Under sub-clause 2.5 of the standard FIDIC form, an Employer who “considers itself to be entitled to any payment under any” clause of this contract should, subject to certain specified exceptions (such as cost of electricity), “give notice and particulars to the Contractor ... as practicable after the Employer became aware of the event or circumstances giving rise to the claim”. The sub-clause ends by noting that the Employer should only be entitled “to set off against or make any deduction from an amount certified in a Payment Certificate, or to otherwise claim against the Contractor, in accordance with this sub-clause”. Here the Privy Council had to consider an arbitrator’s decision where the arbitrator had allowed certain counterclaims which were put forward as “common law rights of set-off and/or abatement of legitimate cross-claims”. NHIC had said that they were barred by virtue of not having been made in accordance with sub-clause 2.5.

The Privy Council said that the purpose of sub-clause 2.5:

is to ensure that claims which an Employer wishes to raise, whether or not they are intended to be relied on as set-offs or cross-claims, should not be allowed unless they have been the subject of a notice, which must have been given ‘as soon as practicable’. If the Employer could rely on claims which were first notified well after that, it is hard to see what the point of the first two parts of clause 2.5 was meant  to be. Further, if an Employer’s claim is allowed to be made late, there would not appear to be any method by which it could be determined, as the Engineer’s function is linked to the particulars, which in turn must be contained in a notice, which in turn has to be served ‘as soon as practicable’.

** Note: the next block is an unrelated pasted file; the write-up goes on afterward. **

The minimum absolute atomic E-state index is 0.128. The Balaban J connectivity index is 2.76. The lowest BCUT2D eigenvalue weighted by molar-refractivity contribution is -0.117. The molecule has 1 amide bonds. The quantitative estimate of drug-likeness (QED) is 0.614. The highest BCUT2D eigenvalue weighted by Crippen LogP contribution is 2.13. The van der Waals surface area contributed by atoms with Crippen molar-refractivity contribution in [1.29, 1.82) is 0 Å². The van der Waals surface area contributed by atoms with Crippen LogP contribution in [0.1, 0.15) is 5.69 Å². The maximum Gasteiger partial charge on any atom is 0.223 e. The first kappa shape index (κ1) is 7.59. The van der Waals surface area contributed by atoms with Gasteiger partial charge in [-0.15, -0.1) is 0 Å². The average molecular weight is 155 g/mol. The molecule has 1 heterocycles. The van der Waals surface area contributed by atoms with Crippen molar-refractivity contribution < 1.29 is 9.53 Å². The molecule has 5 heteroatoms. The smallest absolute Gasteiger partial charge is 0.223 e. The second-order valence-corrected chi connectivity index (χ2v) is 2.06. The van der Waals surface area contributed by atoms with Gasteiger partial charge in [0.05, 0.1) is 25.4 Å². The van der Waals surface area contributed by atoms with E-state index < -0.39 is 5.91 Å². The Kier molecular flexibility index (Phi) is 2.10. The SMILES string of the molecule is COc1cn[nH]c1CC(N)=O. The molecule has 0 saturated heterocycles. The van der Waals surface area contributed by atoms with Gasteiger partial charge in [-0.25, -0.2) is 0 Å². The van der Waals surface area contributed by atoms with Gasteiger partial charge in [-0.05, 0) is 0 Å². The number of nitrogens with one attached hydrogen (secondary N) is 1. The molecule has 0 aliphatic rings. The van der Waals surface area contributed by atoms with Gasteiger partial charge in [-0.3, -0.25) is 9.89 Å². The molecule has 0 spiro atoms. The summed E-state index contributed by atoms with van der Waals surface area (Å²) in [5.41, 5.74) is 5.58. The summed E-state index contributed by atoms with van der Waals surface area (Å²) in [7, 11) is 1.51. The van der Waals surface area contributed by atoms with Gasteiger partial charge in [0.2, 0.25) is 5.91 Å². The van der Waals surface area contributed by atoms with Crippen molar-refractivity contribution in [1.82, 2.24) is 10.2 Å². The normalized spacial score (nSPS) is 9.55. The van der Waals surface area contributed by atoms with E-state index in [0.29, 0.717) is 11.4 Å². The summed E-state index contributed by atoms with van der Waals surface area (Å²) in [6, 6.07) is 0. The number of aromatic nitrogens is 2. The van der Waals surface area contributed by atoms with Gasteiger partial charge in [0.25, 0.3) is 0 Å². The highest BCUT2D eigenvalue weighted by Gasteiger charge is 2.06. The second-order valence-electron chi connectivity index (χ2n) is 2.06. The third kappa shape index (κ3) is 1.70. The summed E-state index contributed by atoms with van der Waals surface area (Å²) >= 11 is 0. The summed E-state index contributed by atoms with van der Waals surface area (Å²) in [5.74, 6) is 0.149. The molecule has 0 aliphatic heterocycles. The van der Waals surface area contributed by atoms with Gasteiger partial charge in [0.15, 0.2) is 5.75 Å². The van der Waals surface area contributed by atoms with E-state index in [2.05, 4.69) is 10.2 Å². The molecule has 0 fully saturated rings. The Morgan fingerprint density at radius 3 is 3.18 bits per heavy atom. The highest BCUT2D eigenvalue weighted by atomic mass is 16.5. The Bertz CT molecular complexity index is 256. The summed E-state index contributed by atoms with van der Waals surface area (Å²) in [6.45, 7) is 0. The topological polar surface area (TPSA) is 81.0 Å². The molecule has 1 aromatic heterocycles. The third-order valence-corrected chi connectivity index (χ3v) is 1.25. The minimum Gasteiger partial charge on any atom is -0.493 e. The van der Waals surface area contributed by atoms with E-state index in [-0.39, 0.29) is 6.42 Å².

Whilst no definition of “as soon as practicable” was given, the Privy Council stressed that the structure of sub-clause 2.5 was such that it applied to any claims which the Employer wished to raise. The clause made it clear that, if the Employer wished to raise such a claim, it must do so promptly and in a particularised form. Where the Employer has failed to raise a claim as required by the earlier part of the clause: “the back door of set-off or cross-claims is as firmly shut to it as the front door of an originating claim”.